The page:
Denmark wins world badminton team title

Denmark beat Indonesia 3-2 in the Thomas Cup final Sunday, securing the nation's first world badminton team championship after racking up eight second-place finishes over the decades.

Denmark wins world badminton team title
Jan O Jorgensen of Denmark celebrates his victory against Anthony Ginting of Indonesia. Photo: Scanpix

Hans-Kristian Vittinghus led the Danes to victory in the fifth and final match of the tie on the back of strong singles performances from fourth-ranked Viktor Axelsen and world number five Jan O. Jorgensen.

Denmark is the first European nation to win the Thomas Cup.

“Ever since we came here, since last week, I've been dreaming about being the deciding factor in a final,” said Vittinghus. “I really appreciate that my teammates put me in this position where I had a chance to win the cup for Denmark.”

In the opening match, European champ Axelsen kicked off the final by controlling the net as he exploited his height with smashing overheads and diving saves to take the first game. 

World number eight Tommy Sugiarto grabbed the early lead in the second, but the Dane proved too strong, clinching the match 21-17, 21-18. 

Following the win, Axelsen sprinted to the sidelines, tossing his shirt and racket into the roaring audience – a scene that would repeated by his teammates with each successive win. 

“I was really nervous during the game, but I managed to stay calm in the end and that's why I won,” said Axelsen. 

Second-ranked doubles team Mohammad Ahsan and Hendra Setiawan evened the score and halted Denmark's momentum with a 21-18, 21-13 over Mads Conrad-Petersen and Mads Pieler Kolding. 

In the third match of the afternoon 19-year-old Anthony Ginting unleashed explosive energy to maintain Indonesia's momentum, but fifth-ranked Jorgensen remained measured and patient to deliver a 21-17, 21-12 victory executed with finesse. 

But the Indonesians refused to go down quietly, battling for every shot as they pursued their 14th Thomas Cup title. 

Doubles pair Angga Pratama and Ricky Karanda Suwardi clawed back initiative for their team, forcing the fifth match of the series after dispensing with Kim Astrup and Anders Skaarup Rasmussen 21-16, 21-14. 

“At the beginning of the game we felt nervous because Denmark led 2-1,” said Suwardi. “Our strength is equal with Denmark so we never felt like underdogs.”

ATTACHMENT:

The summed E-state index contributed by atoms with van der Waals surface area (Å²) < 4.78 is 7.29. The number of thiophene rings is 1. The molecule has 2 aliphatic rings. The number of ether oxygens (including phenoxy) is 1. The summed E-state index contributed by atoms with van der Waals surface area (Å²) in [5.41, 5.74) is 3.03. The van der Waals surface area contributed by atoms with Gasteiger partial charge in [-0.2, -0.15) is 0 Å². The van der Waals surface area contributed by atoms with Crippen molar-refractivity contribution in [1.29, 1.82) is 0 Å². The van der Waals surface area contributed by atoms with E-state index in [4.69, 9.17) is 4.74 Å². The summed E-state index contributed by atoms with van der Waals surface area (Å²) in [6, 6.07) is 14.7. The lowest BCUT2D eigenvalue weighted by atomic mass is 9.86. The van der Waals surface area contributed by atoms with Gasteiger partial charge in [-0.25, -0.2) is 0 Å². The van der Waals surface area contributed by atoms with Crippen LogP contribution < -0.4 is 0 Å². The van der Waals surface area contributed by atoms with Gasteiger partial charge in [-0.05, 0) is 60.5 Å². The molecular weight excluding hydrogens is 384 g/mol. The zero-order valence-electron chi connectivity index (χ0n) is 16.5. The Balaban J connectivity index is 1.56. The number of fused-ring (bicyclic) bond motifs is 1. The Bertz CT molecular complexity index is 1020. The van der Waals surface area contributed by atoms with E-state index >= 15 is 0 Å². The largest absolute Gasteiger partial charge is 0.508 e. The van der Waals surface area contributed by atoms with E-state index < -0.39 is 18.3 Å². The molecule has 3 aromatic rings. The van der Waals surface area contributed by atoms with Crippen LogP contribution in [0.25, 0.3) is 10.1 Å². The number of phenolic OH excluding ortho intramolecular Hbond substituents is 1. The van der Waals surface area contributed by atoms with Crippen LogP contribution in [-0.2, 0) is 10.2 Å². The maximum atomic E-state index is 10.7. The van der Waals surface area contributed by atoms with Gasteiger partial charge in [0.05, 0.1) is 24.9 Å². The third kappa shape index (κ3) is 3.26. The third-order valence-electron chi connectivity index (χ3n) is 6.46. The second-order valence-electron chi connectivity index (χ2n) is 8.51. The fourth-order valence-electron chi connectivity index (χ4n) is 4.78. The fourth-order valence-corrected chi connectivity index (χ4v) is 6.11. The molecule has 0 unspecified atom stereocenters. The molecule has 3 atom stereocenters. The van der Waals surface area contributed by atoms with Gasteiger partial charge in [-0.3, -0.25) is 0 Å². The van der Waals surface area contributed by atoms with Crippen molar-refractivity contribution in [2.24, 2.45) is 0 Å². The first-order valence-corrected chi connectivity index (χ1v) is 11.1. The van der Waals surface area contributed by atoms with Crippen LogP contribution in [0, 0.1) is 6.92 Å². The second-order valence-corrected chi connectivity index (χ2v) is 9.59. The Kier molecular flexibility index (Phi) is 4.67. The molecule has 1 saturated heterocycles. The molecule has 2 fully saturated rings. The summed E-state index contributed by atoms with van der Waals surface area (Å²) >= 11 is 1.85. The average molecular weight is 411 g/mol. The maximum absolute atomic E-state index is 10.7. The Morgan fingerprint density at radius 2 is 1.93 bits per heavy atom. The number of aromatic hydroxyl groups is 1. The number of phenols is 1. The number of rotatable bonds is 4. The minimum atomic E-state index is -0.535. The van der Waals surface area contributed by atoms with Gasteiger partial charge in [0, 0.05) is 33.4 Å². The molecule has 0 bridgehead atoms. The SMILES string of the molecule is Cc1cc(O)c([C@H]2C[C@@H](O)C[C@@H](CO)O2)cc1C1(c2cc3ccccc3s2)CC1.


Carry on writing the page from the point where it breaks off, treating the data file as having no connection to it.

But the revival proved temporary. Vittinghus, who also staved off the team's imminent defeat in the semis, was in constant motion, firing repeated overheads and dropshots with growing certainty, as he overpowered Ihsan Maulana Mustofa 21-15, 21-7. 

With their first Thomas Cup in hand, the Danes rushed the court and danced wildly as the Chinese fans stood up and cheered in approval. 

“My confidence grew throughout the match. I was nervous in the beginning but I think I handled it pretty well,” said Vittinghus, adding that post-match celebrations will likely include “a lot beer, a lot of champagne and a lot of shouting and dancing”. 

After China's untimely exit in the quarters, locals rallied around the Danes, favouring their relentless pace on the court and emotional displays in victory and defeat. 

“I wasn't a Denmark fan when I came here, but I liked seeing them fight. I love the team's passion,” said newly minted Danish supporter Ji Fan after the win. 

Thirteen-time Thomas Cup winners Indonesia were fighting to end their 14-year drought at the World Badminton Championship.


Denmark makes racket over ‘match-fixing’ Chinese badminton players

The national association for badminton in Denmark says the sport’s world federation should punish Chinese players for a match at last week’s Fuzhou China Open which has been described as a “farce”.

Denmark makes racket over 'match-fixing' Chinese badminton players
China's Junhui Li, left, and Yuchen Liu, seen here during a different match, lost in the controversial quarter-final in Fuzhou. AP Photo/Aaron Favila/Ritzau Scanpix

Bo Jensen, director of Badminton Denmark, wants the Badminton World Federation (BWF) to take action after seeing footage of a quarter final match in which He Jiting and Ta Qiang defeated Li Junhui and Liu Yuchen in three sets.

“I am giving my support to the criticism. This is cheating, it’s match-fixing and we can’t accept it,” Jensen said to TV2 Sport.

“In our context, this is just as bad as doping, and it must be punished because if it is not, we will damage the sport’s reputation amongst fans and the many sponsors that are making huge investments at the moment,” he added.

Several Danish badminton players are reported to have been present during the match. Doubles pair Mads Pieler Kolding and Mads Conrad-Petersen lodged a complaint with tournament organisers following the match about the way it had been played.

Another player, Hans-Kristian Vittinghus, later posted an update on Facebook in which he compared the match to a scandal during the 2012 Olympic Games in London, when eight players from China, South Korea and Indonesia were disqualified for deliberately trying to lose.

“This was a complete farce of a match which made me think of the London Olympics when 4 pairs deliberately tried to lose their matches. I kid you not, it was this bad,” Vittinghus wrote, citing errors in play that “just (don’t) happen at this level”.

“Difficult to get hard evidence, but if you have watched a bare minimum of world class badminton, you’d know what just happened,” he also wrote.

The BWF told TV2 Sport that it would not comment on the issue prior to receiving a report from the tournament’s organisers.

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